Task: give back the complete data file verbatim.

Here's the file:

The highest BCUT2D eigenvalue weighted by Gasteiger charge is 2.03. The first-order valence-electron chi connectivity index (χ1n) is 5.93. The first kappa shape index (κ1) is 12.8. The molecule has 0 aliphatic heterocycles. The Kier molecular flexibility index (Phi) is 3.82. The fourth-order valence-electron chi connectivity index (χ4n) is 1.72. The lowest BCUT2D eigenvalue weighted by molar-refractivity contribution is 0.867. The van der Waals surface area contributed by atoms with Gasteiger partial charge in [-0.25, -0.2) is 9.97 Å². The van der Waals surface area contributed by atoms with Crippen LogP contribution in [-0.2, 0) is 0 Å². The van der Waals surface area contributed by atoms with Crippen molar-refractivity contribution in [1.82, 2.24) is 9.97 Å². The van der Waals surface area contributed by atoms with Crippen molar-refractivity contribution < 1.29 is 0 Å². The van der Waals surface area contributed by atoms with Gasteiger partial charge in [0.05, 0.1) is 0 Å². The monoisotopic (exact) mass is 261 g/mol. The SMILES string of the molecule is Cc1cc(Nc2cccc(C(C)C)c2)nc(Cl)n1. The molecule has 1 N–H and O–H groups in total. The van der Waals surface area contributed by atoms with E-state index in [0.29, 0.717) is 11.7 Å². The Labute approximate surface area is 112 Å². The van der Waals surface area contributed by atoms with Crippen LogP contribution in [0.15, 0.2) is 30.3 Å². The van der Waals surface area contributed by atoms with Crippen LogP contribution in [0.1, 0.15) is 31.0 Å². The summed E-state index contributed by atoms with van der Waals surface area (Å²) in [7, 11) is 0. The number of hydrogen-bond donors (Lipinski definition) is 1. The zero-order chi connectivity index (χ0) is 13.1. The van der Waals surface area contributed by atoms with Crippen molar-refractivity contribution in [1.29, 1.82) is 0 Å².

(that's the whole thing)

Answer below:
The highest BCUT2D eigenvalue weighted by Gasteiger charge is 2.03. The first-order valence-electron chi connectivity index (χ1n) is 5.93. The first kappa shape index (κ1) is 12.8. The molecule has 0 aliphatic heterocycles. The Kier molecular flexibility index (Phi) is 3.82. The fourth-order valence-electron chi connectivity index (χ4n) is 1.72. The lowest BCUT2D eigenvalue weighted by molar-refractivity contribution is 0.867. The van der Waals surface area contributed by atoms with Gasteiger partial charge in [-0.25, -0.2) is 9.97 Å². The van der Waals surface area contributed by atoms with Crippen LogP contribution in [-0.2, 0) is 0 Å². The van der Waals surface area contributed by atoms with Crippen molar-refractivity contribution in [1.82, 2.24) is 9.97 Å². The van der Waals surface area contributed by atoms with Crippen molar-refractivity contribution < 1.29 is 0 Å². The van der Waals surface area contributed by atoms with Gasteiger partial charge in [0.05, 0.1) is 0 Å². The monoisotopic (exact) mass is 261 g/mol. The SMILES string of the molecule is Cc1cc(Nc2cccc(C(C)C)c2)nc(Cl)n1. The molecule has 1 N–H and O–H groups in total. The van der Waals surface area contributed by atoms with E-state index in [0.29, 0.717) is 11.7 Å². The Labute approximate surface area is 112 Å². The van der Waals surface area contributed by atoms with Crippen LogP contribution in [0.15, 0.2) is 30.3 Å². The van der Waals surface area contributed by atoms with Crippen LogP contribution in [0.1, 0.15) is 31.0 Å². The summed E-state index contributed by atoms with van der Waals surface area (Å²) in [7, 11) is 0. The number of hydrogen-bond donors (Lipinski definition) is 1. The zero-order chi connectivity index (χ0) is 13.1. The van der Waals surface area contributed by atoms with Crippen molar-refractivity contribution in [1.29, 1.82) is 0 Å².